Section 48 of the Competition and Consumer Act makes it illegal for businesses to impose minimum prices for reselling goods or services. However, it is okay to have recommended retail prices – and, in most cases, the legislation does not prevent businesses from specifying maximum resale prices.
Section 50 of the Competition and Consumer Act prohibits mergers that have the effect or likely effect of substantially lessening competition. While the other restrictive trade practices considered above relate to anti-competitive conduct, merger law aims to regulate market structures.
In Australia, there is no mandatory requirement to notify the ACCC of a proposed merger. Nonetheless, there is an informal merger review process, through which the ACCC indicates whether it intends to oppose. In most cases, the ACCC decides not to oppose the merger. In some cases, the merger parties will provide court-enforceable undertakings dealing with concerns raised by the ACCC. Merger parties can also seek formal clearance from the ACCC or authorisation from the Australian Competition Tribunal. The ACCC’s approach to mergers is set out in its Merger Guidelines.
In April 2016, the ACCC announced that it was investigating the merger of online meal ordering services Menulog and Eat Now, which had occurred over a year earlier in January 2015. At the time of the transaction, the parties had not filed the merger with the ACCC for informal clearance. If the ACCC investigation indicates that the merger contravened section 50, the ACCC may seek remedies such as divestiture orders. These orders would require the merged entity to sell part of its business to satisfy competition concerns.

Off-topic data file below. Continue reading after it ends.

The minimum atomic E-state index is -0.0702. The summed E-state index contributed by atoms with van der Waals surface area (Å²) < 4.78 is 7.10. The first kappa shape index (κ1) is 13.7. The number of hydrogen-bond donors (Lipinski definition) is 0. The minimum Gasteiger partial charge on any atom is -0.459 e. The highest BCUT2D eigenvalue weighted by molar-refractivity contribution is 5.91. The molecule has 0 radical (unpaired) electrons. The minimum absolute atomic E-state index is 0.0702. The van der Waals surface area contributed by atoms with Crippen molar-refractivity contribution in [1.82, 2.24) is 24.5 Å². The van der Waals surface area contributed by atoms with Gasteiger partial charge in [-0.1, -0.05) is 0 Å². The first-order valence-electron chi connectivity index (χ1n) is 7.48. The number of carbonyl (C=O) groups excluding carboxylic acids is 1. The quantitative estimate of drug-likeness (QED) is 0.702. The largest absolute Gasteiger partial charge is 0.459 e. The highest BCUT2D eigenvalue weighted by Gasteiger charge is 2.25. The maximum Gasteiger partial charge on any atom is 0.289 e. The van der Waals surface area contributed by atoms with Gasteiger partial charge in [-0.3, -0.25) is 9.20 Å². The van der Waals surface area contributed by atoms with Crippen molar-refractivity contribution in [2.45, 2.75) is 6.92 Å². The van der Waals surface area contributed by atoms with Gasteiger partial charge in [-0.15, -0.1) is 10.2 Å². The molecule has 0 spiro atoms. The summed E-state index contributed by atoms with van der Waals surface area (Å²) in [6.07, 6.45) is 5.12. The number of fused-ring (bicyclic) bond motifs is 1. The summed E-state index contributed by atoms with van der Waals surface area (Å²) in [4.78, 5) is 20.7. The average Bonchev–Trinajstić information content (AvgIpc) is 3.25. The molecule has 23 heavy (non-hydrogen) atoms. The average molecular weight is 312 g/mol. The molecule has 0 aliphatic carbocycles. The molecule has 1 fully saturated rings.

Other Aspects of Competition Law
Other important elements of Australia’s competition law framework include:
- Access to essential services (Part IIIA);
- Industry codes (Part IVB) – including a code of conduct for the franchise industry;
- Special regulatory regimes for the telecommunications industry (Parts XIB and XIC); and
- The Australian Consumer Law (contained in Schedule 2).
Stay tuned for more articles taking a closer look at different aspects of Australian competition law, as well as updates about significant competition law developments. In the meantime, if you have any questions, get in touch with our competition and consumer lawyers on 1300 544 755.